Bill's suggestion changed the equation. "What if," he asked, "legendary creatures had an ability that let you discard extra copies of themselves for an ability?" It was a fantastic idea—suddenly playing four copies of a legend in a deck went from suboptimal to optimal. While his change didn't remove the drawback of being legendary (you still can't have two in play), it certainly mitigated it.
I believe Bill's plan was to save the mechanic for the next time we did a block with a big legendary theme, but Future Sight lead developer Mike Turian was very excited about working it into the set as a cycle of "futureshifted" cards, as was I, as were several other designers and developers. So we went about creating five cards with the mechanic.
Designing them was fun and pretty easy as design tasks go. You start with a base body that is derivative of a popular legend from Magic that isn't dead in the storyline and therefore theoretically capable of having offspring. Then you think of the exact thing the card would need to make it as over-the-top good as it could be and make that the ability you get by discarding another copy of itself—what we called the "legendary force" abilities while we were working on the set. The "legendary force" abilities are all free to play from a mana standpoint; the real cost is finding and ditching another copy of the card, which statistically won't happen enough on a game-by-game basis for us to need to control it with less aggressive costing. Of course, there are always ways to manipulate how many copies of a card you draw and how often, and that's half (if not more) of the fun.
Let's look at a concrete example. This particular guy isn't one of the two I designed, but he is a savage beating and really does his "daddy" justice. So we start with a body reminiscent of an old favorite... let's pick Onslaught's constructed powerhouse Dragon Rorix Bladewing. Rorix was a 3RRR 6/5 flyer with haste, so his offspring should look similar but be a tad cheaper and smaller (being the kid and all). So we'll go with 2RRR 4/3 flying haste. Then we figure out what this guy wants to do most—I think that, being smaller than dear old dad, Li'l Rorix dreams of hitting for more damage than Big Rorix does, perhaps by essentially doubling in size. So we'll throw on a "legendary force" ability that mimics doubling the little guy's size and, Voila!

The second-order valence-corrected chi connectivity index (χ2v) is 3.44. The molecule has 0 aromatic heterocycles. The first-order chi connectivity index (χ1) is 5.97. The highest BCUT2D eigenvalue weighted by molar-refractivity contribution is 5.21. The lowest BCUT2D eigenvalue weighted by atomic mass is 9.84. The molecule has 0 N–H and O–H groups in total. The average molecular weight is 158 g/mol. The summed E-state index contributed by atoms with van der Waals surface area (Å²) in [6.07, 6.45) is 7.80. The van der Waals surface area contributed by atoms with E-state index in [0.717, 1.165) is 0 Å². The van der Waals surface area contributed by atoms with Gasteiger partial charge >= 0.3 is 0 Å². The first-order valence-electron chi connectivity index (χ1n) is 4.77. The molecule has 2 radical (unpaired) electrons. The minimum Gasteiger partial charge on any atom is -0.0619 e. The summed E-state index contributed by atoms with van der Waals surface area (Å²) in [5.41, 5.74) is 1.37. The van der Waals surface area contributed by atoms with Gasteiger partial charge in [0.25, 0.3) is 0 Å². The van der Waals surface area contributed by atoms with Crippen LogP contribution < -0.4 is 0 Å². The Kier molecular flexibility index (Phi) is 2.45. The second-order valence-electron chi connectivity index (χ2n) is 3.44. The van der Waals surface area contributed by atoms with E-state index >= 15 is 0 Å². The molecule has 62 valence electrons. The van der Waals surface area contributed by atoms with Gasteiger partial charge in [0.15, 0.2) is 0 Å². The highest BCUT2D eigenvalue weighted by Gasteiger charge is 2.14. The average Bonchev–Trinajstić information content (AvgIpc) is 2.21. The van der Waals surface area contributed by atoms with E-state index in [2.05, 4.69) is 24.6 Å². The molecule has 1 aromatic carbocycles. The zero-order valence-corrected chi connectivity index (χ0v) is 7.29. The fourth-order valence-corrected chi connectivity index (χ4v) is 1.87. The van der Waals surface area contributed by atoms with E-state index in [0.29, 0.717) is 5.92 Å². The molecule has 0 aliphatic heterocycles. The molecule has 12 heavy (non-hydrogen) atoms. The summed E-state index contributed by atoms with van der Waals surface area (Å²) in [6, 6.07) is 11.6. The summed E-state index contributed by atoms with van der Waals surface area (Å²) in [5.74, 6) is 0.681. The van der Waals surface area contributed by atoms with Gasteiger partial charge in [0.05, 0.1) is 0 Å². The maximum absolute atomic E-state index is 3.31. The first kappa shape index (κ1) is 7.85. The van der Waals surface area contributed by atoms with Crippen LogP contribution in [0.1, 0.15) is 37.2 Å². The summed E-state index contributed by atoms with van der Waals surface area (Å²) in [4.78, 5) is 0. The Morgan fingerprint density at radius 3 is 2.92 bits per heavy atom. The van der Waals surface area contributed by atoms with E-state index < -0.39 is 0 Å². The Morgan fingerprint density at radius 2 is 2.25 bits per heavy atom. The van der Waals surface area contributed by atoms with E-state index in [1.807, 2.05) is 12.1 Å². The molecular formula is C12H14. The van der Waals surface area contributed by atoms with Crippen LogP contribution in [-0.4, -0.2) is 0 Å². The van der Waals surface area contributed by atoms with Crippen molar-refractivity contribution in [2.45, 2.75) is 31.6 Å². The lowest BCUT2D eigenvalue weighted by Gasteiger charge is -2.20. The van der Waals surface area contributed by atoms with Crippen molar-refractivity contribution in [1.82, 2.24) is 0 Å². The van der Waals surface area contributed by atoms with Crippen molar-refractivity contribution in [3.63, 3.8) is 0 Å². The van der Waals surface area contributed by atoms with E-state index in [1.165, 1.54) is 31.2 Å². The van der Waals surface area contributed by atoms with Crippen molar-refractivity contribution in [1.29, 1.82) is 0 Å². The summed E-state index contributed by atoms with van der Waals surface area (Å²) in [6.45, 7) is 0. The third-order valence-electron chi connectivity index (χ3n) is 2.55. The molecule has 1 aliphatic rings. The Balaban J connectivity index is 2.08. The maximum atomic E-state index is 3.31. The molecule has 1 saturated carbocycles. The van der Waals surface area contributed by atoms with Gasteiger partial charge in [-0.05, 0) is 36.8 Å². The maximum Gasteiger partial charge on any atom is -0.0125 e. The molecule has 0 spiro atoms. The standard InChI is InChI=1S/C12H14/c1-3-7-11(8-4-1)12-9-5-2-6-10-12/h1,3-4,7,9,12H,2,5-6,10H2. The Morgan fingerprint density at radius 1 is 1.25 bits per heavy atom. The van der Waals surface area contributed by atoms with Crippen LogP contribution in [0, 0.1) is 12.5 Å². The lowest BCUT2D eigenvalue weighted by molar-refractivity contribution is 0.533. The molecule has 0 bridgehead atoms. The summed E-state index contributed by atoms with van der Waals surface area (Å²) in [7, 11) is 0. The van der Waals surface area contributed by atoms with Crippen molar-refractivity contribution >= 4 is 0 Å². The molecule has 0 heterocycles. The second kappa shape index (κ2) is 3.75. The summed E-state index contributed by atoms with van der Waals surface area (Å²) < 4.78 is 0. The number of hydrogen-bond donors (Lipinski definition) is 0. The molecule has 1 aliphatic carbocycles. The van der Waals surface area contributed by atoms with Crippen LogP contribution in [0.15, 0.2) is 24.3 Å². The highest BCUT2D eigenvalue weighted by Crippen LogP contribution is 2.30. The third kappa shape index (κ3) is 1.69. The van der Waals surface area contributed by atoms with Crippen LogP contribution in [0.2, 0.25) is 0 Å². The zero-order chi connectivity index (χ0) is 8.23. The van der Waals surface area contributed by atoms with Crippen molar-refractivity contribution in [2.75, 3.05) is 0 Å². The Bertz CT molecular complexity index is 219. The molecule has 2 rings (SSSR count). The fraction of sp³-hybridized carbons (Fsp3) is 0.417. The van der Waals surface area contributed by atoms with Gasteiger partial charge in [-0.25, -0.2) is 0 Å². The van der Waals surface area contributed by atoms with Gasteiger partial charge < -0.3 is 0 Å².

Seething Song looks pretty attractive... one hit on turn three for 4 damage, a second hit on turn four discarding two more copies of itself (nice draw, what can I say) for 16 seals the deal. Yeah, that second activation takes him from an 8/7 to a 16/15. BAM!
"Legendary force," as you can all see, was shortened to "grandeur," an ability word that speaks to the legendary status of the creatures that bear it.
Make sure you head to the Prerelease to check these guys out... maybe you'll find yourself trading for four copies of a legend. And the giveaway card for just attending one of these events is in fact a "grandeur" card, the powerful descendant of a famous old-timer from the Legends expansion. So be there!
Last Week's Poll (and This Week's, Sadly)
|What do you most often use as tokens?|
|Pro Player cards||522||7.1%|
|Scraps of paper||398||5.4%|
|Homemade token cards||285||3.9%|
|DCI Player Rewards tokens||138||1.9%|
|Token cards made by other companies||85||1.1%|
I forgot dice, which annoys me greatly as I use dice myself as tokens quite often. So I'm re-asking the question. Bear with me.